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If all investors were rational, markets would be much more stable. There would be no flight-to-safety scenarios, nor real estate and stock market bubbles. History tells us differently.

In theory, stocks, bonds and real estate are all claims on economic growth. Their yield should amount to the same. But it hasn’t. The explanation lies somewhere between investor irrationality and the less than placid history of growth and prosperity.

In any case, the equity risk premium is retrospective, not prospective. It tells us what was, not what will be. Studies of U.S. markets, most going back to 1926, but some going beyond, report a risk premium of around 5%, with the stock market returning around 9%. But there are two caveats. The returns happened over long periods, and 10 years is not a long period— as U.S. equity investors learned after the tech bust in 2000.

Further, the U.S. research on long-term returns tracks a continuous market. But the Second World War disrupted many stock markets now part and parcel of the developed countries’ opportunity set. In consequence, equity risk premia can be discerned, but with far less data than for the U.S. (or for that matter, the rest of the Anglosphere).

Still, as countries modernize and join the global marketplace, one would expect arbitrageurs to homogenize returns across all markets: call it a convergence of investor behaviour.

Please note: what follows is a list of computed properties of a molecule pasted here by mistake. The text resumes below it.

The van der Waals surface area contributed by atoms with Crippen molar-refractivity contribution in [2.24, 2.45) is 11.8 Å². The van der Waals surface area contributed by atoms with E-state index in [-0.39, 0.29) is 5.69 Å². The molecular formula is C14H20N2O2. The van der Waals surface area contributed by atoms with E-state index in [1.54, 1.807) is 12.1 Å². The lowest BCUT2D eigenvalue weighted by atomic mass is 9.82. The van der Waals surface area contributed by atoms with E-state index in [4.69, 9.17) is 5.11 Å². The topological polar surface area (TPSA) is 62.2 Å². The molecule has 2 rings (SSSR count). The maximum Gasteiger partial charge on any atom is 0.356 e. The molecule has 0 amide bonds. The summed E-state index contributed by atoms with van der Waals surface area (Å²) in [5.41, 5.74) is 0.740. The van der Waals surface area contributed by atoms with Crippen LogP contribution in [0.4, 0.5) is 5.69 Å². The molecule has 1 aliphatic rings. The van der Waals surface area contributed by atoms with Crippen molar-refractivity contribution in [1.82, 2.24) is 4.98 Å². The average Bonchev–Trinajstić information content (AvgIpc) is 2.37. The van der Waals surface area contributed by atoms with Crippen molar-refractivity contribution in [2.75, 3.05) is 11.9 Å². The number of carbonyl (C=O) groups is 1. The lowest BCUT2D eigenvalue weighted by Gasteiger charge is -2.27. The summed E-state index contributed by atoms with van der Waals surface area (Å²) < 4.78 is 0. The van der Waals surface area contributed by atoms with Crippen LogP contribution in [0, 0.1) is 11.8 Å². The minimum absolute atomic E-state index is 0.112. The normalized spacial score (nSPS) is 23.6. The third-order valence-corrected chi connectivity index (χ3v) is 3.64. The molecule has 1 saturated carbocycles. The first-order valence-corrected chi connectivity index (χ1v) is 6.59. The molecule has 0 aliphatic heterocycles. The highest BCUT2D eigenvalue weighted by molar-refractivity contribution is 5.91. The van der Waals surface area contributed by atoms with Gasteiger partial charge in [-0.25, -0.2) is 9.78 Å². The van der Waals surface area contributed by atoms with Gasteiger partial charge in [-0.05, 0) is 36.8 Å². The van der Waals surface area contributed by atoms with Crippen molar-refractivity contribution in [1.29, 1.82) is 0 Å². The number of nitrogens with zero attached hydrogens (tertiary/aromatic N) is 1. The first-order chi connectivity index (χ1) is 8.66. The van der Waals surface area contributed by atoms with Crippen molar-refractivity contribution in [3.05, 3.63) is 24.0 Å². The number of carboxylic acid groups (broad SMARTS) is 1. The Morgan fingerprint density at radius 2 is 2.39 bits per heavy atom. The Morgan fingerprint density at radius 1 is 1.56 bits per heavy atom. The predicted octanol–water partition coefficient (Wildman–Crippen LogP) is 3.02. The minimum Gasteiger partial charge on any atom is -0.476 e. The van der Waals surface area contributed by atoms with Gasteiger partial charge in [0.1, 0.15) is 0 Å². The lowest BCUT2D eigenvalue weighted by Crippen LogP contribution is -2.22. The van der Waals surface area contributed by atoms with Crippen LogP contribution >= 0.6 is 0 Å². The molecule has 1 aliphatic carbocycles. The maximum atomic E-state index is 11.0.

In such a world, alternative risk premia—smart beta—wouldn’t work. In practice, it shouldn’t work at all, even where it has been most extensively observed: the U.S.

Yet smart beta remains attractive. As well-known passive investor Bill Bernstein said in a recent interview, “The bozos have jumped in with both feet.” But that’s more a comment about beta in general: the equity risk premium.

In indexing theory, bozo investors cancel each other out, letting the wisdom of crowds prevail. For better or worse, that’s a rational expectation, not a reality. Beta, let alone smart beta, won’t disappear anytime soon.

Scot Blythe is a Toronto-based financial writer.
Originally published on Advisor.ca